Jim Henson and Frank Oz‘s 1982 cinematic fantasy The Dark Crystal remains a marvel of practical visual effects, puppetry, and classical storytelling more than three decades after it was first released in theaters. A longtime favorite of kids and adults, Crystal‘s cult following has grown over the years and the film continues to win over new fans every time it gets inserted into a DVD or Blu-ray player or screens theatrically.
I know it did with me. Earlier this year I blind bought the extras-packed Blu-ray release of The Dark Crystal from Barnes & Noble to see if the movie deserved the love and adulation that has been piled on it since its big-screen debut a week before Christmas 1982. As a proponent of practical effects, models, miniatures, and matte paintings over CGI creations I was amazed by the beautiful imagery that directors Henson and Oz – working from a screenplay by David Odell (Masters of the Universe) – and their team of FX wizards and puppeteers headed by concept artist Brian Froud worked tirelessly to bring to life at a considerable (for the early 1980’s) budget of $17 million.
Before Mike and Sulley revolutionized the way they powered their world in Monsters Inc., they were roommates hellbent on making each other’s college experience a miserable one. This is what we get to see in the first few seconds of the trailer for Monsters University, which can bring up some memories for those who had to go through the dreams or traumas of sharing a dorm with a person for the next few months.
Check out the newest trailer for Monsters University here below.
The teaser trailer didn’t show us a whole in terms of plot; in fact, the entire trailer was sequestered in the dorm. This newest trailer is much more bright and colorful, mirroring Mike’s glee as he sets foot to become a full-fledged scarer. But it wouldn’t be a college experience without a few rivalries (both in the dorm and on the football field) and prank pulling. It seems like Monsters University can be a whole lot of fun since it is going back to characters we know.
This Fall, the 1986 Little Shop of Horrors get the Blu-ray Book Pack treatment, with a Director’s Cut edition which will include a 20-minute restored alternate ending and 40-page booklet.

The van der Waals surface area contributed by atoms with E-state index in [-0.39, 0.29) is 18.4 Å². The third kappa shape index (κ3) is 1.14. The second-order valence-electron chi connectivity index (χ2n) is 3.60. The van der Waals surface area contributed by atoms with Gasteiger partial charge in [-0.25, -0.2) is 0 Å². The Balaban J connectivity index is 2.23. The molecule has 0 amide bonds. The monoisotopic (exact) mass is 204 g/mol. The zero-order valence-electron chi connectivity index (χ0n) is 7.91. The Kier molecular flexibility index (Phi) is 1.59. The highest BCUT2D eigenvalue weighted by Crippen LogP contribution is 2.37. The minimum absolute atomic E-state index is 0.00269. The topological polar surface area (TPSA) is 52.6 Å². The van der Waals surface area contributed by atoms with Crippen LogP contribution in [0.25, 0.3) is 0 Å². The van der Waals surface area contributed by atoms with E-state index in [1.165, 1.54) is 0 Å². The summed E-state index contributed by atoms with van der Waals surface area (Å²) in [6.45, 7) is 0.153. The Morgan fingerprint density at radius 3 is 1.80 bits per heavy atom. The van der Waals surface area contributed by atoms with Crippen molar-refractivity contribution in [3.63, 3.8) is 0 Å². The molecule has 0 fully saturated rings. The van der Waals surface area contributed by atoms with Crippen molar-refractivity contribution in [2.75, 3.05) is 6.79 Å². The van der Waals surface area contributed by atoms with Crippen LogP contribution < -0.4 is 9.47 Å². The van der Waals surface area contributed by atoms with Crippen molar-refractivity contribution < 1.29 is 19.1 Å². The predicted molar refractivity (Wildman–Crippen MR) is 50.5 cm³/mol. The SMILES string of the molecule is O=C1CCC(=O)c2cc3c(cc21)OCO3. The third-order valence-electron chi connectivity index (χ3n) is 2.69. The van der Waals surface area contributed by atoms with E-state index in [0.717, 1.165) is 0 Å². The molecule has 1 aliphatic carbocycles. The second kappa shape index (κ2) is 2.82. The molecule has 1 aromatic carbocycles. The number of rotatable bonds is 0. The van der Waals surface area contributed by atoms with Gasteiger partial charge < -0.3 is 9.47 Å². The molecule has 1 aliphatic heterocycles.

Little Shop of Horrors began life as a horror-comedy that was shot in three days by director and B-movie legend Roger Corman and released in 1960. More than two decades it was brought back to life as an off-Broadway stage musical that ran for over 2,200 performances and at the time was the highest-grossing off-Broadway production ever produced. In 1986, movie producer and music mogul David Geffen took Little Shop of Horrors back to the big screen in a $25 million musical extravaganza directed by legendary Muppet performer and filmmaker Frank Oz and starring Rick Moranis, Ellen Greene (who also starred in the off-Broadway show), Steve Martin, Vincent Gardenia, James Belushi, John Candy, and Bill Murray in an inspired cameo based on Jack Nicholson‘s performance in the 1960 original. It went on to become one of the year’s big hits in theaters and on home video, and at the following year’s Academy Awards the movie earned two nominations for Best Visual Effects and Best Original Song. Unfortunately the film lost in both categories to Aliens and Top Gun, respectively.
When The Muppets hits theaters the day before Thanksgiving the movie will be missing one of the original “Muppeteers”: Frank Oz.
Before becoming a director with films as diverse as the 1986 musical remake of Little Shop of Horrors and the DeNiro/Brando/Norton crime drama The Score to his credit, Oz provided the voices and movements for several of the most iconic Muppet characters including Miss Piggy, Fozzie Bear, and Animal as well as Grover and Cookie Monster on Sesame Street. He also did the voice and puppeteering for Yoda in the original Star Wars trilogy (for the prequels Oz only did the voice, as Yoda was now a CGI character).
These videos have been around for a long time and were special features on the DVD release of the Jim Henson classic, The Muppet Movie. But it wasn’t until Zombieland director Ruben Fleischer posted it on his blog that I became aware of their existence.
The videos are basically just Henson, Frank Oz, and director Jim Frawley doing camera tests for the 1979 movie, and the result is almost 14 minutes of fantastic Muppet improvisational fun. Most of the time it’s Kermit the Frog and either Fozzie Bear or Miss Piggy, with a mention and appearance of some other Muppets.
These videos (especially the second one) are must-watch for any fan of the Muppets, so drop all your important adult business and click on over to the other side for some surely much-needed happy time!